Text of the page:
I must have been taken by the print of this fabric because it literally has the same feel as the gym shorts from my 6th grade P.E. class. Thankfully, this top does not come with the nasty athletic girls, the teasing, and the coach with the Rod Stewart spiky mullet (no lie–Rod Stewart was her hero) that those hideous blue shorts did. Over a tissue weight t-shirt and jeans, that nastiness can’t be felt anyhow.
Aside from that, this was an easy tunic (if you can call something that hits you at mid-thigh a tunic), and I’m so glad to have something in my preggy wardrobe that’s not colored maternity dark and bland (don’t get me started on RTW maternity lameness).
BWOF 02-2008-122(a non-maternity tunic that works great as a maternity tunic)
What I learned (or more encouragement really for other pregnant sewists out there):
Why you should alter non-maternity patterns when you’re pregnant: Maternity patterns are few and far between as far as all pattern companies are concerned. There’s a few patterns, but they’re not terribly interesting, and the sizing is weird in my opinion. Worse yet, if you do a search for “maternity” on Polyvore, you can see that with little exception, a few basic silhouettes are repeated without much interest, care, detail, and in a woeful color selection. Not personally wanting to spend 9+ months in t-shirts, I’m left to alter existing patterns.
For some valuable help on adding fabric for your expandomatic tummy, check out Rostitchery here. I’ll add that to add for that extra full bust that accompanies pregnancy, I trace off my normal shoulder size and swing out an extra size from my normal at the very bottom of the armscye and continue that size down. That becomes my base size that I work from. This is nice and simple, does the job, and prevents the mess that FBA’s can become (if they work for you, you are a lucky gal).
It sounds like a lot to do, but really, it’s no different than making any other alterations other than the fact that you’re attempting to hit a moving target. As for picking patterns to alter for maternity here are my tips for success:
- Knits, especially those with lycra are your friend: stretchy fabric is way more comfortable when you’re growing in all directions. You will probably have more success with knit patterns whilst pregnant, but you can also make up woven patterns in a knit like I did on this top.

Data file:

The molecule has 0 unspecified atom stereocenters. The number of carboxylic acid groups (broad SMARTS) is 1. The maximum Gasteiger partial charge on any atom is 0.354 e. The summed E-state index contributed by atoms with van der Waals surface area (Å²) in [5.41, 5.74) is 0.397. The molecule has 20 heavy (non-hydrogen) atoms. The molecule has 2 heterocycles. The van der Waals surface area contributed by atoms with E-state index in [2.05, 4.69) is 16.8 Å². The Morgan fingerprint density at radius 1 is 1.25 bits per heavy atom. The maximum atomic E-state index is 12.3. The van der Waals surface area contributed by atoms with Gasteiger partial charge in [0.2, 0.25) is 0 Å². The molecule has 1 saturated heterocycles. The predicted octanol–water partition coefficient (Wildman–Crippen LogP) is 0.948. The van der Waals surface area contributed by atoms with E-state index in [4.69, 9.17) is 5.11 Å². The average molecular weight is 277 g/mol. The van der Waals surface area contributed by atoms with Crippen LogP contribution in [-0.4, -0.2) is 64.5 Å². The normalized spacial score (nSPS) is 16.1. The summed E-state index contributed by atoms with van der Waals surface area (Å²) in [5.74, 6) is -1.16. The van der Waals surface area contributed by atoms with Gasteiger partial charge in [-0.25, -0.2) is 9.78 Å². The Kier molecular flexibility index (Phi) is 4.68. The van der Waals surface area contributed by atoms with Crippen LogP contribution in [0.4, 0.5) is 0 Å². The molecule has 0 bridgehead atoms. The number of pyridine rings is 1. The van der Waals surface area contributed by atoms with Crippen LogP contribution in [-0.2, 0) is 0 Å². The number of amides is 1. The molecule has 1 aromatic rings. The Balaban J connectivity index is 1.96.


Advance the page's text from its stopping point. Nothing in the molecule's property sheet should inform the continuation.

- Find styles with minimal seaming: less seams = less altering = more time that your tired pregnant self can spend with a cuppa reading a book with your feet up buried under a nice blanket. Empire seams and seams that hit above the bust are very easy to add volume to and will give the eye a focus other than your obvious anatomical addition(s).
- Look for patterns with pleats and gathers: since these features already create volume, it’ll be nice and simple to add more where you need it.
- Feel free to choose styles you wouldn’t wear while not pregnant: I would NEVER in 8 million years wear an empire-waisted, tunic, or billowy, shapeless anything non-pregnant. The combo of my petiteness and hourglass shape and lack of definition at the waist adds weight to my figure 100% of the time. Not having a waist makes it possible to pull some of these styles off, and I figure when I’m in the temporary state of pregnancy, it’s fun to play around.
- Take advantage of online communities: Patternreview has such helpful people on it. Burdastyle has had some helpful maternity tutorials in the past as well. I promise you someone will walk you through finding specific maternity patterns or altering a pattern for maternity on these sites and others if you just ask. Shoot, I myself would be glad to help you. You can always email me at firstname.lastname@example.org.
My review of this particular pattern is here at Patternreview.
Now for that cup of rooibos and Barbara Kafka cookbook I picked up at the library…